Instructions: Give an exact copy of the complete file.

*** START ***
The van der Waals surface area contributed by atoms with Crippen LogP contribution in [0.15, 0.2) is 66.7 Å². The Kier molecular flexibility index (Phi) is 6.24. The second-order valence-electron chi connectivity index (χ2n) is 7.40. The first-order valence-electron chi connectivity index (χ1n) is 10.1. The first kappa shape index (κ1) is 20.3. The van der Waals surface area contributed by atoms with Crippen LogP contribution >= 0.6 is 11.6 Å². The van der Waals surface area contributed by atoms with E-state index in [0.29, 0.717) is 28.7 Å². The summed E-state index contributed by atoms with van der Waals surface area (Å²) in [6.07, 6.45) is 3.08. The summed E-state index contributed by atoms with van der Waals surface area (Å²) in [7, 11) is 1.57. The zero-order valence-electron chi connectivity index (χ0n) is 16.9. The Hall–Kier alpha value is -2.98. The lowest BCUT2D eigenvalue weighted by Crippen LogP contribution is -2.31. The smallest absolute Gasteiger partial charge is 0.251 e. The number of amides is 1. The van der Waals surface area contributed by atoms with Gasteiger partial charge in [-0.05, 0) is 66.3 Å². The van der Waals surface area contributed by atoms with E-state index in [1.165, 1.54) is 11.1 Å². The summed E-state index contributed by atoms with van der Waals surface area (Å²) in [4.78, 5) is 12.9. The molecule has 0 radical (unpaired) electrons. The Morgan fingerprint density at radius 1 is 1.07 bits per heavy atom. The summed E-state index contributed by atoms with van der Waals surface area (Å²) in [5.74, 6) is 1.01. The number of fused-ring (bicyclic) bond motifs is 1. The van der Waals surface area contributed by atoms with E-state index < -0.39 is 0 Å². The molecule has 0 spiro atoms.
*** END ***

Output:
The van der Waals surface area contributed by atoms with Crippen LogP contribution in [0.15, 0.2) is 66.7 Å². The Kier molecular flexibility index (Phi) is 6.24. The second-order valence-electron chi connectivity index (χ2n) is 7.40. The first-order valence-electron chi connectivity index (χ1n) is 10.1. The first kappa shape index (κ1) is 20.3. The van der Waals surface area contributed by atoms with Crippen LogP contribution >= 0.6 is 11.6 Å². The van der Waals surface area contributed by atoms with E-state index in [0.29, 0.717) is 28.7 Å². The summed E-state index contributed by atoms with van der Waals surface area (Å²) in [6.07, 6.45) is 3.08. The summed E-state index contributed by atoms with van der Waals surface area (Å²) in [7, 11) is 1.57. The zero-order valence-electron chi connectivity index (χ0n) is 16.9. The Hall–Kier alpha value is -2.98. The lowest BCUT2D eigenvalue weighted by Crippen LogP contribution is -2.31. The smallest absolute Gasteiger partial charge is 0.251 e. The number of amides is 1. The van der Waals surface area contributed by atoms with Gasteiger partial charge in [-0.05, 0) is 66.3 Å². The van der Waals surface area contributed by atoms with E-state index in [1.165, 1.54) is 11.1 Å². The summed E-state index contributed by atoms with van der Waals surface area (Å²) in [4.78, 5) is 12.9. The molecule has 0 radical (unpaired) electrons. The Morgan fingerprint density at radius 1 is 1.07 bits per heavy atom. The summed E-state index contributed by atoms with van der Waals surface area (Å²) in [5.74, 6) is 1.01. The number of fused-ring (bicyclic) bond motifs is 1. The van der Waals surface area contributed by atoms with E-state index < -0.39 is 0 Å². The molecule has 0 spiro atoms.